Jeffrey: We wanted to have the blessing of the other guys too...original drummer Gary Thompson for instance… he came to our album release party and said how he actually thought we were tighter than the original line up!

Kayleigh: Well that’s a compliment and a half!

Jeffrey: Sure is- hey, we’re a family!

Q5's first studio album Steel The Light (1984)
Kayleigh: So great! Moving on to discussing your first 2 releases. Steel the Light being the first with its classic, heavy, guitar driven sound making it hugely successful within the underground. How did you feel when releasing When the Mirror Cracks with its more melodic, AOR-esque vibe?

Jonathan: Q5 is Q5. We can do whatever we want! Back in the old days, we were told “great song- but we need a more commercial hit to be on the radio!” so we did write a few, although it always had that Q5 edge.  Our third album is back to that guitar driven sound- back to the heart and roots! It has some of the elements of the second album in there because we’re proud of what we've learnt and it brings it all together.

Kayleigh: Is there any news on your upcoming album? Still set for the end of 2018?

Jonathan: We’re gonna try for then, but when it does come it's going to be amazing!

Kayleigh: We don't doubt it! Any secrets you'd like to share?

Jonathan: Well, it's gonna be seriously guitar driven,  a touch melodic, classic vibe, very hard rock… We've got these two monster guitar players…
Jeffrey:  And what about me? laughter

Kayleigh: Oh you're a monster too, just on a different instrument!

Jeffrey: I've definitely been called worse!

Kayleigh: Any ideas for the album title yet? Or is that under wraps?

Jonathan: None yet!

Kayleigh: Well, we're looking forward to hearing it. Jonathan- have your vocal influences changed over the years?

Jonathan: Oh well I have loads of influences…Sabaton are a favourite. He is no Steve Perry but his vocals are unique and interesting. Different to other influences like Udo for example. I like a voice with a bit of the X-factor.

Kayleigh: And you guys? We always love hearing about people's influences.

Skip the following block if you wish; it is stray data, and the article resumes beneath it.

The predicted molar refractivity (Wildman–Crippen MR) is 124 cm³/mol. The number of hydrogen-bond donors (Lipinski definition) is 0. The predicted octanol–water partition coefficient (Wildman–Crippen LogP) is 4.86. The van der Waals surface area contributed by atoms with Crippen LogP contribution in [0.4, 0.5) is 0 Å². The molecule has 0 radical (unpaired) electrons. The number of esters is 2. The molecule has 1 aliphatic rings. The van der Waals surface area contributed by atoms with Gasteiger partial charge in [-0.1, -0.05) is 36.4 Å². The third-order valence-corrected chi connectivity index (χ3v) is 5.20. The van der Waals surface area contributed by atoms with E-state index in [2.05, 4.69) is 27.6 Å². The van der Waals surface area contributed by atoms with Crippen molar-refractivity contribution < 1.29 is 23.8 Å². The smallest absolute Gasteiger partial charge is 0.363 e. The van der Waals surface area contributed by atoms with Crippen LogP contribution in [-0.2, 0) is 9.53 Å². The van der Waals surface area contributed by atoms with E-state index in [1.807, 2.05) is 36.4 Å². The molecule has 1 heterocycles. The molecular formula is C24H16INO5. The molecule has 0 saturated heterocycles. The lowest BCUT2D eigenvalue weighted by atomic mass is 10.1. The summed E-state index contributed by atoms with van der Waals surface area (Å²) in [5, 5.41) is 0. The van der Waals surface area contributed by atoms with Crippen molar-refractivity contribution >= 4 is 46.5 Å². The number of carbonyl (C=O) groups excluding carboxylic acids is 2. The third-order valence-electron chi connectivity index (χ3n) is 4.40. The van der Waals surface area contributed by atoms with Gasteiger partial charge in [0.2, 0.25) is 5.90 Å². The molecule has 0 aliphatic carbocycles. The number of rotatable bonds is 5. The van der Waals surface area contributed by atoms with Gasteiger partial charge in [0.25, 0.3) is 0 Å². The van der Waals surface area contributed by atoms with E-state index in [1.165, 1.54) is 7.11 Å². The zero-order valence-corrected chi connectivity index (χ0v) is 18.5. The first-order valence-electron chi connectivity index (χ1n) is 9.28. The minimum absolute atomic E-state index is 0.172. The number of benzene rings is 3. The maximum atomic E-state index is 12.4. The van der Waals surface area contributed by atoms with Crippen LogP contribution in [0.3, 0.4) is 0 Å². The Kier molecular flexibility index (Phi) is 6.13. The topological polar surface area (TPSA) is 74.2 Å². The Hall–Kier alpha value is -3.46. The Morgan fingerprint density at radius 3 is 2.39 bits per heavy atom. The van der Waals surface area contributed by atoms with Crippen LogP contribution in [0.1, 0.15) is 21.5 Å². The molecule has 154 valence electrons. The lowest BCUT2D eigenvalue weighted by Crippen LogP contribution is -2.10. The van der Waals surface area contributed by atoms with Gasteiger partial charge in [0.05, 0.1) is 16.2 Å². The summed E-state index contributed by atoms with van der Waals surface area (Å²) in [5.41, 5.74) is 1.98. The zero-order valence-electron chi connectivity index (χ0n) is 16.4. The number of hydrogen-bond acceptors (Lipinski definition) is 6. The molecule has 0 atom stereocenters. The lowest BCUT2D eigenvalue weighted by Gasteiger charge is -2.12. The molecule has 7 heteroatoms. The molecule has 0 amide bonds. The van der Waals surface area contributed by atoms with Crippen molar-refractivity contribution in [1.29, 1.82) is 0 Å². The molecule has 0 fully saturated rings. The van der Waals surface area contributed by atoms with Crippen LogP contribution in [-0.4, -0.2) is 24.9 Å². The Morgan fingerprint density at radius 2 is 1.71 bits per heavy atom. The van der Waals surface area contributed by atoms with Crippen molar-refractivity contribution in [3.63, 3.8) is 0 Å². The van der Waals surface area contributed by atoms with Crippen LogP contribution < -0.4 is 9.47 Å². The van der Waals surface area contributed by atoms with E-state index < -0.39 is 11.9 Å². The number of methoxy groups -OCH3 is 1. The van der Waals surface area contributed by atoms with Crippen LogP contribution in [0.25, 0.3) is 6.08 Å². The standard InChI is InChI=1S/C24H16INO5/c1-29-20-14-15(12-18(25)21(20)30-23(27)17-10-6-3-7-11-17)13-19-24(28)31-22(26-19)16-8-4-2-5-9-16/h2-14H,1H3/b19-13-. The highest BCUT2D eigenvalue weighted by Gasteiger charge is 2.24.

Jeffrey: My earliest influence was Liberty DiVitto, also John Bonham, that's a token answer but nobody cannot dispute it. Tommy Aldrich too. When I was 9, I was taking piano lessons, my uncle (who was a professor of piano) knew I was into it as much. He knew I liked KISS so he took me to a concert and as from that moment I said  "I'M DOING THAT!" so thank you to Peter Criss.
James: Man, it's all about Zeppelin…I don’t play like Page, but every time you hear him, you get those goosebumps you know. Also, Eddie Van Halen, Yngwie Malmsteen, George Lynch, Neal Schon… those are my faves for sure.

Kayleigh: So, what's in store for Q5 in the future? Do you have any dreams or goals or are you happy with living in the moment?

Jonathan: My dreams have never changed. I'm doing that right now by playing in London tonight. This, our first UK show is a dream. This is where it started, this a dream. Anything beyond this is something else.

Kayleigh: Well, we are beyond excited for tonight's show and we will be keeping our eyes and ears open and ready for news of a new album on the horizon! 

Visit Q5's offical page at and on facebook for more band news!

Interview: Kayleigh Valentini
Photo: M. Godding

Wednesday, 14 November 2018

Interview: Mindless Sinner

Moods are soaring on the second day of Trveheim Festival as we have some time with Mindless Sinner to delve deep into their past and hear their thoughts on the current state of affairs in the world of heavy metal.

Louise: I’m going to start by asking about the very beginning. You’ve had quite a few different names in the past and I wondered if you could tell me a bit about what inspired each of them.

Christer Göransson: The first name was Purple Haze.  It was two of us and two other guys but they didn’t have a singer. They played under that name and then I came along and we changed the name to Genocide after a Judas Priest song because we love Judas Priest. We changed the name to Metal Gods for one gig and then we changed it to Mindless Sinner.

Louise: And was there anything in particular which inspired the final name?

Göransson: It was a friend of ours who came up with the name.  “Why don’t you call yourselves Mindless Sinner”“OK will do!”

Louise: Despite being a bit on and off over the years, you’ve kept a really stable line-up.  How did you manage where other bands didn’t?

Göransson: Why we didn’t kill each other?
Christer Carlson: We do try occasionally (all laughing)
Göransson: This is the same line-up since late ‘84. We’re good friends.
Carlson: We’re good friends and we stayed in the same town – Linköping in Sweden.

Louise: And were you good friends before the band?

All: Yes
Göransson: I didn’t know you (pointing at Jerker Edman)
Jerker Edman: No, you didn’t but when you came along, we became good friends.
Carlson: We’re from the same part of Linköping as well so we went to the same school although we’re a little bit different ages.

Mindless Sinner - The New Messiah
Louise: I’ve read in a couple of other interviews that you’ve described The New Messiah as a follow up to Turn On The Power but with a 2015 touch.  I want to know about that last part, did you try and give the record a modern touch?